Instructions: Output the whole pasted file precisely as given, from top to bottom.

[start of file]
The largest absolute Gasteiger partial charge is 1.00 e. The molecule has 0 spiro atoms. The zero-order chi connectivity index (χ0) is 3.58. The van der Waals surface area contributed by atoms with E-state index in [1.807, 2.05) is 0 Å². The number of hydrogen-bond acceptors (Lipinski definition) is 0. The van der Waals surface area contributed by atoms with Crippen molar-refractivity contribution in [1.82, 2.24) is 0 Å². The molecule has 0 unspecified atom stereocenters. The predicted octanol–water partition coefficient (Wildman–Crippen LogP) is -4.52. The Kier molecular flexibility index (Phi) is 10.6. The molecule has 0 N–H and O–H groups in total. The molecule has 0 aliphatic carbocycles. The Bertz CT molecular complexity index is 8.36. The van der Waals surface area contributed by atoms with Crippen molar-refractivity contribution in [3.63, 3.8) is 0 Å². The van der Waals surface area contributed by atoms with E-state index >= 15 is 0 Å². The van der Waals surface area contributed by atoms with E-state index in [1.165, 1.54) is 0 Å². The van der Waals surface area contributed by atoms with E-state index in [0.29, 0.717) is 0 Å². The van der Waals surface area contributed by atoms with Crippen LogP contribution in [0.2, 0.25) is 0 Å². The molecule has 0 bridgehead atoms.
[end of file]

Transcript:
The largest absolute Gasteiger partial charge is 1.00 e. The molecule has 0 spiro atoms. The zero-order chi connectivity index (χ0) is 3.58. The van der Waals surface area contributed by atoms with E-state index in [1.807, 2.05) is 0 Å². The number of hydrogen-bond acceptors (Lipinski definition) is 0. The van der Waals surface area contributed by atoms with Crippen molar-refractivity contribution in [1.82, 2.24) is 0 Å². The molecule has 0 unspecified atom stereocenters. The predicted octanol–water partition coefficient (Wildman–Crippen LogP) is -4.52. The Kier molecular flexibility index (Phi) is 10.6. The molecule has 0 N–H and O–H groups in total. The molecule has 0 aliphatic carbocycles. The Bertz CT molecular complexity index is 8.36. The van der Waals surface area contributed by atoms with Crippen molar-refractivity contribution in [3.63, 3.8) is 0 Å². The van der Waals surface area contributed by atoms with E-state index >= 15 is 0 Å². The van der Waals surface area contributed by atoms with E-state index in [1.165, 1.54) is 0 Å². The van der Waals surface area contributed by atoms with E-state index in [0.29, 0.717) is 0 Å². The van der Waals surface area contributed by atoms with Crippen LogP contribution in [0.2, 0.25) is 0 Å². The molecule has 0 bridgehead atoms.